The 4 Modes of Profitability for Contractors


Publisher’s Note: Welcome to an all-new series in C&R exploring the hot topic of Overhead & Profit – O&P. This series will bring together articles from several industry experts who specialize and train on estimating, getting paid, and legal matters.  

In my 20+ years of experience working in this industry, I have observed and participated in the rise as well as the fall of many business ventures. Everyone who starts a business knows profitability is important, but too often contractors treat it as optional. This article will be the first in a series to attempt to help new entrepreneurs, in-progress contractors, and aspiring persons in a position of leadership to better grasp the essential nature of overhead and profit (O&P) within the skilled trades. The reader will help themselves and their team members form better mindsets and habits as they think through the four modes of profitability for contractors. 

Survival Mode (No Added O&P)

Somewhere between years three to nine, a tradesperson starts to think seriously about going out on their own. Perhaps they have maxed out the salary structure in their current organization or they feel they could get a bigger piece of the profit pie if they were the ones cashing the checks for themselves. Whatever the final motivation is, too many contractors don’t fully grasp what it takes to operate and grow as a profitable business venture. The author of the best-selling book, The E [Entrepreneurial] Myth, Michael Gerber puts it this way,

“If your business depends on you, you don’t own a business—you have a job. And it’s the worst job in the world because you’re working for a lunatic!”

If our new business “owner” was making $25 an hour as a tradesperson, when they go into business for themselves, what do you think they will believe is a good rate to charge for their services? I’ve heard as low as $25, more commonly in the $45 an hour range, and usually capping out in the $75 an hour range. 

Unfortunately, this pricing often carries into multiple years of business as many contractors, who are skilled at what they do, are afraid to raise their prices. In survival mode, the primary need is a paycheck. Please understand that I am not denigrating this reality. I have been there and there is nothing more important, especially if the contractor has a family. But, if the contractor isn’t thinking beyond their immediate needs, they are not operating as a business. The contractor in survival mode needs to adapt their mindset and habits to see overhead and profit through the eyes of a business person.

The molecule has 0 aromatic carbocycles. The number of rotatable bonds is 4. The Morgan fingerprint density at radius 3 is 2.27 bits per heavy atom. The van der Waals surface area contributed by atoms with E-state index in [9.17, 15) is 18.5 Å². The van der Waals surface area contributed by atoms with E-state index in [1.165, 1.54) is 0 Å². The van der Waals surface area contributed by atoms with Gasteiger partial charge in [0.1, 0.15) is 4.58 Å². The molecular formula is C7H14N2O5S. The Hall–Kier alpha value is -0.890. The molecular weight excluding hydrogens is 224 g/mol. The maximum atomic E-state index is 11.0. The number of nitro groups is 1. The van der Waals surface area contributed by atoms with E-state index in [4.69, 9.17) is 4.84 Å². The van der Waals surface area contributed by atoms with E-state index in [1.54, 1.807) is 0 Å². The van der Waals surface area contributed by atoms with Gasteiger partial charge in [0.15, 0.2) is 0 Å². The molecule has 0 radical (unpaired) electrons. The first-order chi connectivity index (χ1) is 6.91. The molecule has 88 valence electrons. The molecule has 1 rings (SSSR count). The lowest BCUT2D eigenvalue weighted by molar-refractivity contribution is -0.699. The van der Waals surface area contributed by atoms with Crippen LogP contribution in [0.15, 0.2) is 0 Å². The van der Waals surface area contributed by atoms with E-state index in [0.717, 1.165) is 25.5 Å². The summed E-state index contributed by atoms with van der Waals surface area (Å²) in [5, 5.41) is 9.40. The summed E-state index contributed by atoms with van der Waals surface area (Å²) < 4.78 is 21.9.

The cost considerations at the survival stage:

  • Labor: If our new entrepreneur was making $25/hr, the thought often follows – if they can pay themselves anything more than that, they are headed somewhere. This is true and false at the same time. While they would be making more, if they aren’t putting anything away, at the end of the year the first of their problems will be the taxes on their revenue. If they make close to or slightly above what they made as an employee, their taxes will be higher than last year because of self-employment rates.
  • Materials: So many new contractors pride themselves in charging their customers “cost” for materials. Yet, they also only charge for their time onsite so they are actually losing money when they run to the store for those items, pick them up, and deliver them for free. Even Amazon charges a minimal annual fee for the privilege of free delivery.
  • Equipment: Similar mindset and habit as materials.
  • Overhead: At this stage, many contractors are working from home and have converted the family van into their work vehicle, so they think that they don’t have any “real” overhead. How are you paying for the licensing, insurance, bonding, new computer, company phone line, website, fuel, etc.?
  • Profit: At this stage, survival is the primary focus so if there is anything left at the end of the year, they are happy with their “profits”.

As defined in the Overhead and Profit infographic from the Restoration Industry Association (RIA), “Revenue is the income you earn by selling your products and services.”

Gross Profit = Sales Price – COGS (direct costs)

Scraping-by Mode (Adding Overhead)